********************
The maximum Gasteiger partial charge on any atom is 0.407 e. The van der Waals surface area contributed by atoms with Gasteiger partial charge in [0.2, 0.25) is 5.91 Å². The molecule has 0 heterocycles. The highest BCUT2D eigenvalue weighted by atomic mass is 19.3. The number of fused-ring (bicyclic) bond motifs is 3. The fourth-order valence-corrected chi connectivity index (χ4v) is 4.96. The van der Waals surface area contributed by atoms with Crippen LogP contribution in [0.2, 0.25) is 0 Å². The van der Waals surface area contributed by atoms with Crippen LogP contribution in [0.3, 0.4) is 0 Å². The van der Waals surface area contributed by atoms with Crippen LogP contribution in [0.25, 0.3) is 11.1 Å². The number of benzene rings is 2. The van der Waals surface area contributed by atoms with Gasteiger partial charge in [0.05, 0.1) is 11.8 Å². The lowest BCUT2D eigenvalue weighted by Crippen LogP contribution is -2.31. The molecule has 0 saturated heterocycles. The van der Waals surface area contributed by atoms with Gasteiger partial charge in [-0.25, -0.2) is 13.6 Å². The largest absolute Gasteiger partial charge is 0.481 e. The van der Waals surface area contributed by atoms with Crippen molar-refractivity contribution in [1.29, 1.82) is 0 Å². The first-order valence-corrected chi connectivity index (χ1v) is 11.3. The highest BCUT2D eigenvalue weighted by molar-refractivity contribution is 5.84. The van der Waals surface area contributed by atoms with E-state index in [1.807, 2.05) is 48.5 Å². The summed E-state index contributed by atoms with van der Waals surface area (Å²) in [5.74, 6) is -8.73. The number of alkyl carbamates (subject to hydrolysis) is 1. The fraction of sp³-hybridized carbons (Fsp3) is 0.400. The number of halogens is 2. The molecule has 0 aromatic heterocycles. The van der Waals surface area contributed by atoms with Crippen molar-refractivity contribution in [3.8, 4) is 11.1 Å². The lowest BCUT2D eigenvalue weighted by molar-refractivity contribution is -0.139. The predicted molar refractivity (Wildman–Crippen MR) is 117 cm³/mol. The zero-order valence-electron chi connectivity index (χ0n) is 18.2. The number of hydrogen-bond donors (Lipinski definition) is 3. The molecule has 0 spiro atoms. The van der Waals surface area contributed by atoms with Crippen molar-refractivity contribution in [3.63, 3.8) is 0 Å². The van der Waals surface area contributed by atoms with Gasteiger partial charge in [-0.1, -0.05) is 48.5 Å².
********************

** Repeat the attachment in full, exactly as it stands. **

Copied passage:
The maximum Gasteiger partial charge on any atom is 0.407 e. The van der Waals surface area contributed by atoms with Gasteiger partial charge in [0.2, 0.25) is 5.91 Å². The molecule has 0 heterocycles. The highest BCUT2D eigenvalue weighted by atomic mass is 19.3. The number of fused-ring (bicyclic) bond motifs is 3. The fourth-order valence-corrected chi connectivity index (χ4v) is 4.96. The van der Waals surface area contributed by atoms with Crippen LogP contribution in [0.2, 0.25) is 0 Å². The van der Waals surface area contributed by atoms with Crippen LogP contribution in [0.3, 0.4) is 0 Å². The van der Waals surface area contributed by atoms with Crippen LogP contribution in [0.25, 0.3) is 11.1 Å². The number of benzene rings is 2. The van der Waals surface area contributed by atoms with Gasteiger partial charge in [0.05, 0.1) is 11.8 Å². The lowest BCUT2D eigenvalue weighted by Crippen LogP contribution is -2.31. The molecule has 0 saturated heterocycles. The van der Waals surface area contributed by atoms with Gasteiger partial charge in [-0.25, -0.2) is 13.6 Å². The largest absolute Gasteiger partial charge is 0.481 e. The van der Waals surface area contributed by atoms with Crippen molar-refractivity contribution in [1.29, 1.82) is 0 Å². The first-order valence-corrected chi connectivity index (χ1v) is 11.3. The highest BCUT2D eigenvalue weighted by molar-refractivity contribution is 5.84. The van der Waals surface area contributed by atoms with E-state index in [1.807, 2.05) is 48.5 Å². The summed E-state index contributed by atoms with van der Waals surface area (Å²) in [5.74, 6) is -8.73. The number of alkyl carbamates (subject to hydrolysis) is 1. The fraction of sp³-hybridized carbons (Fsp3) is 0.400. The number of halogens is 2. The molecule has 0 aromatic heterocycles. The van der Waals surface area contributed by atoms with Crippen molar-refractivity contribution in [3.8, 4) is 11.1 Å². The lowest BCUT2D eigenvalue weighted by molar-refractivity contribution is -0.139. The predicted molar refractivity (Wildman–Crippen MR) is 117 cm³/mol. The zero-order valence-electron chi connectivity index (χ0n) is 18.2. The number of hydrogen-bond donors (Lipinski definition) is 3. The molecule has 0 spiro atoms. The van der Waals surface area contributed by atoms with Crippen molar-refractivity contribution in [3.63, 3.8) is 0 Å². The van der Waals surface area contributed by atoms with Gasteiger partial charge in [-0.1, -0.05) is 48.5 Å².